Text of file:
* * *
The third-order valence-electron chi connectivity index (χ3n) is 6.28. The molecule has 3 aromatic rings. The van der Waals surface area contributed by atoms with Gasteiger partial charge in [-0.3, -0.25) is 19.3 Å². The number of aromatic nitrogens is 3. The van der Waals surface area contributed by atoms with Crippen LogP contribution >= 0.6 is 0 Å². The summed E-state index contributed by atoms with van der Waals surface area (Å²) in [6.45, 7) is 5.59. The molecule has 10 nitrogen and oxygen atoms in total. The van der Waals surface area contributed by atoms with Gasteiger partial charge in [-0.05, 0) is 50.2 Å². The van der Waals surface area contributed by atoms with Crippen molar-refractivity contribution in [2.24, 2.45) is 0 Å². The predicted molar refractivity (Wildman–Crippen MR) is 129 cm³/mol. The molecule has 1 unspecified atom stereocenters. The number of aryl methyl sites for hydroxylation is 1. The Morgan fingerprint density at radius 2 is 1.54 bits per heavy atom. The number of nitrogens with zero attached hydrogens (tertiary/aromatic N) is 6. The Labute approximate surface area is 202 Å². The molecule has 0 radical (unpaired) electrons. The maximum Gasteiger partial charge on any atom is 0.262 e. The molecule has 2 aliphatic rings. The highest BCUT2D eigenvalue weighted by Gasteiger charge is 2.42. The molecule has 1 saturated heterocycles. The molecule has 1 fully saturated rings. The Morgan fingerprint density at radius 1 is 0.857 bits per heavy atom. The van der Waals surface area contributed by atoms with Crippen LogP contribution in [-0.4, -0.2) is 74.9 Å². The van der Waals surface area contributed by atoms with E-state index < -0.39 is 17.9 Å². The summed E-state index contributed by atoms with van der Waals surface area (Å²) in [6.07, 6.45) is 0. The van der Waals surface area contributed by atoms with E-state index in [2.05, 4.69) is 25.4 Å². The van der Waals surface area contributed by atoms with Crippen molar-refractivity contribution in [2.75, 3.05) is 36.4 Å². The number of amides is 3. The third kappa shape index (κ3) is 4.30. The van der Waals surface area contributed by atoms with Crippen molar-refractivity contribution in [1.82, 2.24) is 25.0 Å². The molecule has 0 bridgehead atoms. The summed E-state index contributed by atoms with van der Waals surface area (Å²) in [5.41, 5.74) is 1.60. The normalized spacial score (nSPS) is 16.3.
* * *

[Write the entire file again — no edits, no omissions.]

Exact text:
The third-order valence-electron chi connectivity index (χ3n) is 6.28. The molecule has 3 aromatic rings. The van der Waals surface area contributed by atoms with Gasteiger partial charge in [-0.3, -0.25) is 19.3 Å². The number of aromatic nitrogens is 3. The van der Waals surface area contributed by atoms with Crippen LogP contribution >= 0.6 is 0 Å². The summed E-state index contributed by atoms with van der Waals surface area (Å²) in [6.45, 7) is 5.59. The molecule has 10 nitrogen and oxygen atoms in total. The van der Waals surface area contributed by atoms with Gasteiger partial charge in [-0.05, 0) is 50.2 Å². The van der Waals surface area contributed by atoms with Crippen molar-refractivity contribution in [2.24, 2.45) is 0 Å². The predicted molar refractivity (Wildman–Crippen MR) is 129 cm³/mol. The molecule has 1 unspecified atom stereocenters. The number of aryl methyl sites for hydroxylation is 1. The Morgan fingerprint density at radius 2 is 1.54 bits per heavy atom. The number of nitrogens with zero attached hydrogens (tertiary/aromatic N) is 6. The Labute approximate surface area is 202 Å². The molecule has 0 radical (unpaired) electrons. The maximum Gasteiger partial charge on any atom is 0.262 e. The molecule has 2 aliphatic rings. The highest BCUT2D eigenvalue weighted by Gasteiger charge is 2.42. The molecule has 1 saturated heterocycles. The molecule has 1 fully saturated rings. The Morgan fingerprint density at radius 1 is 0.857 bits per heavy atom. The van der Waals surface area contributed by atoms with Crippen LogP contribution in [-0.4, -0.2) is 74.9 Å². The van der Waals surface area contributed by atoms with E-state index < -0.39 is 17.9 Å². The summed E-state index contributed by atoms with van der Waals surface area (Å²) in [6.07, 6.45) is 0. The van der Waals surface area contributed by atoms with E-state index in [2.05, 4.69) is 25.4 Å². The van der Waals surface area contributed by atoms with Crippen molar-refractivity contribution in [2.75, 3.05) is 36.4 Å². The number of amides is 3. The third kappa shape index (κ3) is 4.30. The van der Waals surface area contributed by atoms with Crippen molar-refractivity contribution in [1.82, 2.24) is 25.0 Å². The molecule has 0 bridgehead atoms. The summed E-state index contributed by atoms with van der Waals surface area (Å²) in [5.41, 5.74) is 1.60. The normalized spacial score (nSPS) is 16.3.